- #1

Tom Lever

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Imagine a steel I-girder lifted by a single wire rope. If the rope is not perfectly centered along the girder length, the girder will rotate about a horizontal latitudinal axis through its centroid.

Imagine a girder pair lifted by two wire ropes, with one rope on each side of the girder centroid, each about five percent of the length of the girder away from the centroid. If ropes are not perfectly equidistant from the centroid, the girder will rotate.

Imagine a girder pair lifted by two wire ropes, each about five percent of the length of the girder away from an end. If the ropes are not perfectly equidistant from the ends, there will be a net moment / torque about the latitudinal axis, equal to the net moments above, but this situation will be more stable. Why?

Additionally, for a rigid girder, cables at the ends would be most stable (stability score of 50), cables at the centroid would be least stable (stability score of -50), and cables each halfway between centroid and end would be stable in an intermediate way (stability score of 0). Why is this a linear relationship?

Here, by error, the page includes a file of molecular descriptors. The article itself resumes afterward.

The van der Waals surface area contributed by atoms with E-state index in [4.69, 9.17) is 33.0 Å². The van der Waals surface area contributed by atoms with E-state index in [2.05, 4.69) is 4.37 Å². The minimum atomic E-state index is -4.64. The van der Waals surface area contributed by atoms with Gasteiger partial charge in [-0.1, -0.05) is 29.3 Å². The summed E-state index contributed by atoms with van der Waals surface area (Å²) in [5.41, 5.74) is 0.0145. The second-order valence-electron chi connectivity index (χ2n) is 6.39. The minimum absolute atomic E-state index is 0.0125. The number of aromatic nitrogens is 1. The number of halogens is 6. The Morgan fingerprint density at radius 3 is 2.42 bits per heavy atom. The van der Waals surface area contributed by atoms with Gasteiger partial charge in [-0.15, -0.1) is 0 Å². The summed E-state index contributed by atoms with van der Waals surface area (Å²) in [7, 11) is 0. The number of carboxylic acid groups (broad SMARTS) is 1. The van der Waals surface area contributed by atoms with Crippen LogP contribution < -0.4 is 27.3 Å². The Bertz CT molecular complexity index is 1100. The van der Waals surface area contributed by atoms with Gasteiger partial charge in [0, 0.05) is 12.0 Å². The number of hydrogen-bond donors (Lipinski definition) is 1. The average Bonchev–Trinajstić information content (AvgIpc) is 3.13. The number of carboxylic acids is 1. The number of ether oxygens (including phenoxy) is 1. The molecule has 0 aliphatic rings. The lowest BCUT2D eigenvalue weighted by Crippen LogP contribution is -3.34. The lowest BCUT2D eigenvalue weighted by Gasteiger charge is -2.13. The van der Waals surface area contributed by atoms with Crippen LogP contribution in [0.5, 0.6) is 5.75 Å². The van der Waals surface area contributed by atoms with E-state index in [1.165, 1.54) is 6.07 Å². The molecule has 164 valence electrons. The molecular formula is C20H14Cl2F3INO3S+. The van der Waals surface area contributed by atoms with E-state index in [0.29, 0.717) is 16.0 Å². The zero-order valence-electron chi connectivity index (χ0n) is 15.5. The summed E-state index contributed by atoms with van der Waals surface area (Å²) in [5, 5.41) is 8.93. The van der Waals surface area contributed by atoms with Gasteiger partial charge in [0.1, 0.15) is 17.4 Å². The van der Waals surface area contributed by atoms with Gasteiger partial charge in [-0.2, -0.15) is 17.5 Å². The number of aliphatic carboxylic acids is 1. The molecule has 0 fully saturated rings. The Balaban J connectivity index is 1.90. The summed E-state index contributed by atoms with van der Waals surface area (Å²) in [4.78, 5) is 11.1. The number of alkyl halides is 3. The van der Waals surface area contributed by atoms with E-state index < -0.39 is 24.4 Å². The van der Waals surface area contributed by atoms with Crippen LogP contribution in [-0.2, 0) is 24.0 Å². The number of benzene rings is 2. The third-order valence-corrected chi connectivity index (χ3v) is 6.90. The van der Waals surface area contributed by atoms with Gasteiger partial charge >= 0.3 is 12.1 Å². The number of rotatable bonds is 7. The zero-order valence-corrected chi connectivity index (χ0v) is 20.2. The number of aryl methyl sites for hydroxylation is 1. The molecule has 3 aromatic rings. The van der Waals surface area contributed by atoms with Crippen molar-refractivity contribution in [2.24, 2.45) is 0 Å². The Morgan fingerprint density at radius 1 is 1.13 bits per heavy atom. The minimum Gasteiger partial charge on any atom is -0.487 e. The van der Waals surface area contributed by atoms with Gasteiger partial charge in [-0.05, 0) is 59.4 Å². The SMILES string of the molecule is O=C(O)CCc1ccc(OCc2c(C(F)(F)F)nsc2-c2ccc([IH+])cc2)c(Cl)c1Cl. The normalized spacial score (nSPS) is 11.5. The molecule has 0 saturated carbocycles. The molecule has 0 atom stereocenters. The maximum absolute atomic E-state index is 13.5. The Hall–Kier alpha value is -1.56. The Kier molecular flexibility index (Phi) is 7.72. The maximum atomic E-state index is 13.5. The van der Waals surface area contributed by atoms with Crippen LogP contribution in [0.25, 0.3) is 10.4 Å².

Imagine a girder pair lifted by two wire ropes, with one rope on each side of the girder centroid, each about five percent of the length of the girder away from the centroid. If ropes are not perfectly equidistant from the centroid, the girder will rotate.

Imagine a girder pair lifted by two wire ropes, each about five percent of the length of the girder away from an end. If the ropes are not perfectly equidistant from the ends, there will be a net moment / torque about the latitudinal axis, equal to the net moments above, but this situation will be more stable. Why?

Additionally, for a rigid girder, cables at the ends would be most stable (stability score of 50), cables at the centroid would be least stable (stability score of -50), and cables each halfway between centroid and end would be stable in an intermediate way (stability score of 0). Why is this a linear relationship?

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